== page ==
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Swine Cluster 4 (2023-2028)

Activity 10 | Animal Health

Development of an oral vaccine to protect piglets against infection with Porcine Epidemic Diarrhea Virus

Project Lead: Doug Cossar, PlantForm Corporation

Status: Ongoing

Why is this project important?


PED (Porcine Epidemic Diarrhea) is a highly contagious viral disease of swine, causing diarrhea and vomiting in pigs and significant mortality in nursing piglets.

On farms that are only growing market hogs, PED causes mild diarrhea that resolves within a few days. These pigs rarely die from the disease, but may take longer to get to market. Farms that have sows and piglets are severely affected, as up to 100% of nursing piglets may die over a 3 to 5-week period, until the herd develops immunity. This can result in the loss of one month’s production of piglets. As well, producers that experience a PED outbreak may choose to clear out all of their animals, clean everything thoroughly and start over. With no effective PED vaccine currently available, the industry needs an affordable vaccine that is efficient and easy to apply.


What will researchers do?


Researchers will try two different approaches in developing a PED vaccine, both using a plant-based system to deliver it.

  • First, they will devise a method to harness the power of VLPs (virus-like particles) to combat the virus. VLPs are a versatile, safe, and highly effective vaccine platform.

  • The second strategy involves use of a PED virus spike protein. This protein plays an important role in limiting virus attachment and fusion to target cells.

Finally, scientists will conduct a proof-of-concept safety and efficacy trial, including piglet challenge, in a small number of pregnant sows.



What will be the benefit of this research?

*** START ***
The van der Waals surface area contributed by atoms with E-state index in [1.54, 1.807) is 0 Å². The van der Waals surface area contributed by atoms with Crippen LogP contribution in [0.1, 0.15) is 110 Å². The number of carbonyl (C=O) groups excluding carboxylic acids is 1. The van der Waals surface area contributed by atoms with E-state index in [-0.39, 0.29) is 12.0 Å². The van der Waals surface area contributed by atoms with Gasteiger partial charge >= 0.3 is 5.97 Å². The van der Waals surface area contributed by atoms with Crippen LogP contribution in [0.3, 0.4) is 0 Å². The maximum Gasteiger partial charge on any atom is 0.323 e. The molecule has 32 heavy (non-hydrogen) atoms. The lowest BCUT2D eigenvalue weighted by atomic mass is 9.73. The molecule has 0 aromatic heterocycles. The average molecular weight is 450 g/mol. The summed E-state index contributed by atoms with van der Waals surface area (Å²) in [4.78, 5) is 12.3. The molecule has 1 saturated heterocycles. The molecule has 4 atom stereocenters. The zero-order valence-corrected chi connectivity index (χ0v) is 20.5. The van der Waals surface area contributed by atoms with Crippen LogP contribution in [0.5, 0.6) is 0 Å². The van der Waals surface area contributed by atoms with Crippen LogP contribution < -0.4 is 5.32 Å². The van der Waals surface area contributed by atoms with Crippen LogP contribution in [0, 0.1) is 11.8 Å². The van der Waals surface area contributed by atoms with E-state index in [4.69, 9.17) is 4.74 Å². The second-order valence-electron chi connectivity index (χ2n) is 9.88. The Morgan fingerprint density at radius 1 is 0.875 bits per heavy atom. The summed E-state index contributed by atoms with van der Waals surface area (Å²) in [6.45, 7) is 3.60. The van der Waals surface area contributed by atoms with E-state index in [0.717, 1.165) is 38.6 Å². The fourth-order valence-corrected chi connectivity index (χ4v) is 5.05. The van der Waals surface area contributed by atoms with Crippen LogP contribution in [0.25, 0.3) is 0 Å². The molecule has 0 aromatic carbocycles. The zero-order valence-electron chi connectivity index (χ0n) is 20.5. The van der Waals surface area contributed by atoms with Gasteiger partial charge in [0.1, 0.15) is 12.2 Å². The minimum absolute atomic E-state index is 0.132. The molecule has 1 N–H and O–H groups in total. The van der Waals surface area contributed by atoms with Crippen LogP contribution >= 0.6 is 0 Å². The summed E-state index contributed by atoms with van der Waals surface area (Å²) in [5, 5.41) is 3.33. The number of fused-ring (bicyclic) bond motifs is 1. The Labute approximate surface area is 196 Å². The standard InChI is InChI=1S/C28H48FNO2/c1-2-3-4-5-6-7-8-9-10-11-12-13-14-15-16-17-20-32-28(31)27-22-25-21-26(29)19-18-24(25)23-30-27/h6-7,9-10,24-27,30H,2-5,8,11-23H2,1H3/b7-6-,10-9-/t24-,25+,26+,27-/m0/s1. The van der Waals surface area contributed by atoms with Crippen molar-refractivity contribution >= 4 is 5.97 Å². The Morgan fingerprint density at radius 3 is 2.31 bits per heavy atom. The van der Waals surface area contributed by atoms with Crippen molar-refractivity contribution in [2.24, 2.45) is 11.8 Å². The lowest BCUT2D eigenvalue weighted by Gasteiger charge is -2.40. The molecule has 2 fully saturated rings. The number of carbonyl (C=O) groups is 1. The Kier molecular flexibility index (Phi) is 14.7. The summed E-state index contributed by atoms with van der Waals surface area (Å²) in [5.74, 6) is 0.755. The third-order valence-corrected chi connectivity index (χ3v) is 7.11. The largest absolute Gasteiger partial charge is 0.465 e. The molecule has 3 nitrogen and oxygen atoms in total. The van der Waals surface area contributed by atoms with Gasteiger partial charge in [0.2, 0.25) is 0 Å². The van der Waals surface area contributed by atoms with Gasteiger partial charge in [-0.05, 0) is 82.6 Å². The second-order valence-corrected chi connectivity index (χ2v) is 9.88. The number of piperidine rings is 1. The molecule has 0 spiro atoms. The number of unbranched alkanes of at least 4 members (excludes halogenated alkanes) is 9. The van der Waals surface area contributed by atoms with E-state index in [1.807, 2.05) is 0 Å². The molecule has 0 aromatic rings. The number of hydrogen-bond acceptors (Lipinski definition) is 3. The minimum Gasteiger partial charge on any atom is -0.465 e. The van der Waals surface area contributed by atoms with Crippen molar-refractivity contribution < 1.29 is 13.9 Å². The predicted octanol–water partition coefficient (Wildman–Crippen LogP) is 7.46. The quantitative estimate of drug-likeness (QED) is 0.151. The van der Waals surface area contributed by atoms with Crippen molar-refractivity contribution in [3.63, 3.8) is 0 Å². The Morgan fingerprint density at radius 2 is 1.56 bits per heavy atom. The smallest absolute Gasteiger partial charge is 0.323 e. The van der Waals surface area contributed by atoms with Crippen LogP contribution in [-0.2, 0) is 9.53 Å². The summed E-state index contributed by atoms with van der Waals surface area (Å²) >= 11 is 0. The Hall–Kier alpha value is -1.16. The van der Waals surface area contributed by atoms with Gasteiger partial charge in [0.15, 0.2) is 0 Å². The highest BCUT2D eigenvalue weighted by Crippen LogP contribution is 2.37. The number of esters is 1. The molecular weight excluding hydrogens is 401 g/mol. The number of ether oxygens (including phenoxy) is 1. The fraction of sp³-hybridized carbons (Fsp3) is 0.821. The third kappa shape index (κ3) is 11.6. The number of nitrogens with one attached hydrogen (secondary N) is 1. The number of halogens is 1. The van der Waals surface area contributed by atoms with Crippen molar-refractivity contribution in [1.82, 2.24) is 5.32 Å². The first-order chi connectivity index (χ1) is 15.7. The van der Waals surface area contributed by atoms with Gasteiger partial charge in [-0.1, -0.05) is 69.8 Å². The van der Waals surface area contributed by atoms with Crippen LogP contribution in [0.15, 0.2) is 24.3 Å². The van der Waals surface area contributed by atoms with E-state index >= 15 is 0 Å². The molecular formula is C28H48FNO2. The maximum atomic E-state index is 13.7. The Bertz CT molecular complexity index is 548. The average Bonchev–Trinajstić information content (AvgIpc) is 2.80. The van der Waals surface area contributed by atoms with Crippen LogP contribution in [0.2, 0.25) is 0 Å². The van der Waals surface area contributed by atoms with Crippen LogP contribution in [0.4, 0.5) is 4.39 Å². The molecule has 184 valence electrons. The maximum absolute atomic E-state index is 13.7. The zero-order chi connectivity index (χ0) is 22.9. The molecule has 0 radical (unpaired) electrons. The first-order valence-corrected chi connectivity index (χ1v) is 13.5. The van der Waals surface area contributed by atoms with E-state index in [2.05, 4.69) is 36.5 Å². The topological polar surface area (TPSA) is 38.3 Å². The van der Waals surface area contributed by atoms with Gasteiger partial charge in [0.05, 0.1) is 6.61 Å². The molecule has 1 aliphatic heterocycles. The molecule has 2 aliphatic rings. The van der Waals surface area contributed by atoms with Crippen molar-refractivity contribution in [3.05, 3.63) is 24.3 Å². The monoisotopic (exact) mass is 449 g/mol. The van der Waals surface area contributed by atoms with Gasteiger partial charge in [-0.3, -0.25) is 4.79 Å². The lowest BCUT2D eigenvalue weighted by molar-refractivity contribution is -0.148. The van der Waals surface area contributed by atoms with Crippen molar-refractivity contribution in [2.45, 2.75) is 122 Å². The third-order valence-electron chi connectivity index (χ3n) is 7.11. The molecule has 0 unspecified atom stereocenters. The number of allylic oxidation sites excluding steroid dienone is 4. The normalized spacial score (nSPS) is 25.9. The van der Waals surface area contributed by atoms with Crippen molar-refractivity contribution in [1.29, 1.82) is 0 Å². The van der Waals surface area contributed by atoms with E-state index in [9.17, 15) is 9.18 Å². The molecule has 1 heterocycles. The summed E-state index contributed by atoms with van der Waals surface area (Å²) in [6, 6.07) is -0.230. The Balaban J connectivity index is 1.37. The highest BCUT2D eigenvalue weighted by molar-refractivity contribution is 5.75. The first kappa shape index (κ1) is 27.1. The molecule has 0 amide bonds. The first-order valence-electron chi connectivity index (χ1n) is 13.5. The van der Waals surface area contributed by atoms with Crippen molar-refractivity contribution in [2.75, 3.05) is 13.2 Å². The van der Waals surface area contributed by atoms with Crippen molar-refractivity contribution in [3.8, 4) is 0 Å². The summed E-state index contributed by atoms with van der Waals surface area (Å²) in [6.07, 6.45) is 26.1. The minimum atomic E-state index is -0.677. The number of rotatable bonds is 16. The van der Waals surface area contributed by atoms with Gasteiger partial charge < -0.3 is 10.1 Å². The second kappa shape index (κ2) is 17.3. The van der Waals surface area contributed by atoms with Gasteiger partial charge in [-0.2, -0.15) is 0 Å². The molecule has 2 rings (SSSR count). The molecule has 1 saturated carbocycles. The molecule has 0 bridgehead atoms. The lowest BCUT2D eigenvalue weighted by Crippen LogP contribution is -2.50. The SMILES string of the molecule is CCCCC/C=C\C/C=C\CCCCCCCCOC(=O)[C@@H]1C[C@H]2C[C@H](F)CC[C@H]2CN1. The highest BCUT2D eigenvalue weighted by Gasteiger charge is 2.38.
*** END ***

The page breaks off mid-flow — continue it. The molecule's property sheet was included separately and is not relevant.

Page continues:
To date, any potential vaccines for PED have been so expensive and cumbersome to apply that they are not widely used. This project aims to produce a PED vaccine at the lowest possible cost to farmers. Because the vaccine will be contained in plant tissue, it will also be simple to use. Farmers need only dry the plant, crumple it up and scatter it around the feed for sows. By giving one application a month before the sow gives birth and a second one two weeks later, growers should achieve a high level of protection in the milk that sows are feeding to their piglets.


Additionally, the provision of a PED vaccine in this manner will serve as a test that could pave the way for use with other pig health challenges. For pathogens that affect the GI tract of pigs, such as rotavirus (a common disease of the small intestine), this vaccine could be equally effective in protecting pig herds.


Apart from the expense to farmers when PED strikes, there is the ongoing cost of stringent practices to prevent the virus from entering their farm. While biosecurity remains a high priority, an effective vaccine could serve as an alternative to more extreme and expensive countermeasures for PED.



What has been done so far?


Thus far, researchers have been examining the structure of the PED virus spike protein and extracting pieces that could aid in vaccine development. This has allowed them to create a number of potential vaccine candidates that will soon be tested. Through the use of nanoparticles (tiny particles of matter), scientists are poised to begin a study on mice, injecting them with various vaccine candidates to immunize against disease and determine which vaccines produce a neutralizing response. Assuming that one or more of the vaccines are successful in that regard, researchers will then move on to assess their effectiveness on pigs.


Project status: Currently in progress. Results expected in 2028.




  • Rima Menassa, AAFC

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